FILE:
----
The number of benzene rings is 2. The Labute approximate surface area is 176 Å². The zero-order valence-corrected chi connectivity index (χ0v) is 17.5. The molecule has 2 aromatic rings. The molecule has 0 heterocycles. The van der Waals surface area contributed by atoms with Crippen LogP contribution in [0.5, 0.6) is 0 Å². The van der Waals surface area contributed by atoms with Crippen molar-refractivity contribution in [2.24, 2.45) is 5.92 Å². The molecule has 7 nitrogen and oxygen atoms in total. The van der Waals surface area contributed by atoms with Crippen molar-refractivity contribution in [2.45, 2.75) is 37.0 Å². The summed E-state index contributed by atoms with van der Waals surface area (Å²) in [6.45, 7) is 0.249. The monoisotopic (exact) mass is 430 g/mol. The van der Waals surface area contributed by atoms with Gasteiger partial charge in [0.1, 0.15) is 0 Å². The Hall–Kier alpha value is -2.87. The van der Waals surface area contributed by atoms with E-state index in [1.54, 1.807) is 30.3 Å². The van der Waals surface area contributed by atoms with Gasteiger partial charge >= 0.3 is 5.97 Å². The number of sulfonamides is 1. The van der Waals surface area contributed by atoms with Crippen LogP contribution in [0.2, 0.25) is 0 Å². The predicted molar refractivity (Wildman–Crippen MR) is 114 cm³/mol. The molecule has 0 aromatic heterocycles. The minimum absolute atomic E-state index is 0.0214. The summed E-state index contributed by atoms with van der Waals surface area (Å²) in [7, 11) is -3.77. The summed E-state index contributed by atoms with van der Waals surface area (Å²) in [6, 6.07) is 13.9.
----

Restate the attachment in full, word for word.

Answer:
The number of benzene rings is 2. The Labute approximate surface area is 176 Å². The zero-order valence-corrected chi connectivity index (χ0v) is 17.5. The molecule has 2 aromatic rings. The molecule has 0 heterocycles. The van der Waals surface area contributed by atoms with Crippen LogP contribution in [0.5, 0.6) is 0 Å². The van der Waals surface area contributed by atoms with Crippen molar-refractivity contribution in [2.24, 2.45) is 5.92 Å². The molecule has 7 nitrogen and oxygen atoms in total. The van der Waals surface area contributed by atoms with Crippen molar-refractivity contribution in [2.45, 2.75) is 37.0 Å². The summed E-state index contributed by atoms with van der Waals surface area (Å²) in [6.45, 7) is 0.249. The monoisotopic (exact) mass is 430 g/mol. The van der Waals surface area contributed by atoms with Gasteiger partial charge in [0.1, 0.15) is 0 Å². The Hall–Kier alpha value is -2.87. The van der Waals surface area contributed by atoms with E-state index in [1.54, 1.807) is 30.3 Å². The van der Waals surface area contributed by atoms with Gasteiger partial charge >= 0.3 is 5.97 Å². The number of sulfonamides is 1. The van der Waals surface area contributed by atoms with Crippen LogP contribution in [0.2, 0.25) is 0 Å². The predicted molar refractivity (Wildman–Crippen MR) is 114 cm³/mol. The molecule has 0 aromatic heterocycles. The minimum absolute atomic E-state index is 0.0214. The summed E-state index contributed by atoms with van der Waals surface area (Å²) in [7, 11) is -3.77. The summed E-state index contributed by atoms with van der Waals surface area (Å²) in [6, 6.07) is 13.9.